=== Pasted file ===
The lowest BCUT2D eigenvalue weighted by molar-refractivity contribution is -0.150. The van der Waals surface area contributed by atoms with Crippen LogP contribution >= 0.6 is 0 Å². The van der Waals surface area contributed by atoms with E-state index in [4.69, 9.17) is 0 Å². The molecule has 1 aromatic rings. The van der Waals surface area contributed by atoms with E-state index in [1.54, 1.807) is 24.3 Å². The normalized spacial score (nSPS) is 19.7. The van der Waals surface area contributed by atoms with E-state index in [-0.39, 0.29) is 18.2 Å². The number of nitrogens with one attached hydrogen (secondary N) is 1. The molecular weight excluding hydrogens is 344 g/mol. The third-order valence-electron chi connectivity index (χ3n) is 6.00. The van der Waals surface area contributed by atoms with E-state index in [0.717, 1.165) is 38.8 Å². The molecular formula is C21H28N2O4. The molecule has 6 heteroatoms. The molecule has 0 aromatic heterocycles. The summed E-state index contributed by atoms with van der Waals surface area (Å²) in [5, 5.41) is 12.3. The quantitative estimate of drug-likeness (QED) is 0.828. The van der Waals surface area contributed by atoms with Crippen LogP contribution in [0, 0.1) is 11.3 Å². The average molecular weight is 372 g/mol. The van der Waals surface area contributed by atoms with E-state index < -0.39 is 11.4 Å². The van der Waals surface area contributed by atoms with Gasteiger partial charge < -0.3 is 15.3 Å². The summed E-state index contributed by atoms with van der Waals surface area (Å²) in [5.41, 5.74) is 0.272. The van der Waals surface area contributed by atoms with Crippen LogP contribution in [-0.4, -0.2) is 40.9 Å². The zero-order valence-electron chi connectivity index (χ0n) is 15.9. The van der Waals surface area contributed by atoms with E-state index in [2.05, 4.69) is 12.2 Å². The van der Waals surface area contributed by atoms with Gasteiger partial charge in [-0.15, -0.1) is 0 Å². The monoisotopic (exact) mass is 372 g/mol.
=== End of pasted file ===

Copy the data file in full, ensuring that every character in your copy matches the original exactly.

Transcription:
The lowest BCUT2D eigenvalue weighted by molar-refractivity contribution is -0.150. The van der Waals surface area contributed by atoms with Crippen LogP contribution >= 0.6 is 0 Å². The van der Waals surface area contributed by atoms with E-state index in [4.69, 9.17) is 0 Å². The molecule has 1 aromatic rings. The van der Waals surface area contributed by atoms with E-state index in [1.54, 1.807) is 24.3 Å². The normalized spacial score (nSPS) is 19.7. The van der Waals surface area contributed by atoms with E-state index in [-0.39, 0.29) is 18.2 Å². The number of nitrogens with one attached hydrogen (secondary N) is 1. The molecular weight excluding hydrogens is 344 g/mol. The third-order valence-electron chi connectivity index (χ3n) is 6.00. The van der Waals surface area contributed by atoms with E-state index in [0.717, 1.165) is 38.8 Å². The molecular formula is C21H28N2O4. The molecule has 6 heteroatoms. The molecule has 0 aromatic heterocycles. The summed E-state index contributed by atoms with van der Waals surface area (Å²) in [5, 5.41) is 12.3. The quantitative estimate of drug-likeness (QED) is 0.828. The van der Waals surface area contributed by atoms with Crippen LogP contribution in [0, 0.1) is 11.3 Å². The average molecular weight is 372 g/mol. The van der Waals surface area contributed by atoms with E-state index < -0.39 is 11.4 Å². The van der Waals surface area contributed by atoms with Gasteiger partial charge < -0.3 is 15.3 Å². The summed E-state index contributed by atoms with van der Waals surface area (Å²) in [5.41, 5.74) is 0.272. The van der Waals surface area contributed by atoms with Crippen LogP contribution in [-0.4, -0.2) is 40.9 Å². The zero-order valence-electron chi connectivity index (χ0n) is 15.9. The van der Waals surface area contributed by atoms with E-state index in [2.05, 4.69) is 12.2 Å². The van der Waals surface area contributed by atoms with Gasteiger partial charge in [-0.15, -0.1) is 0 Å². The monoisotopic (exact) mass is 372 g/mol.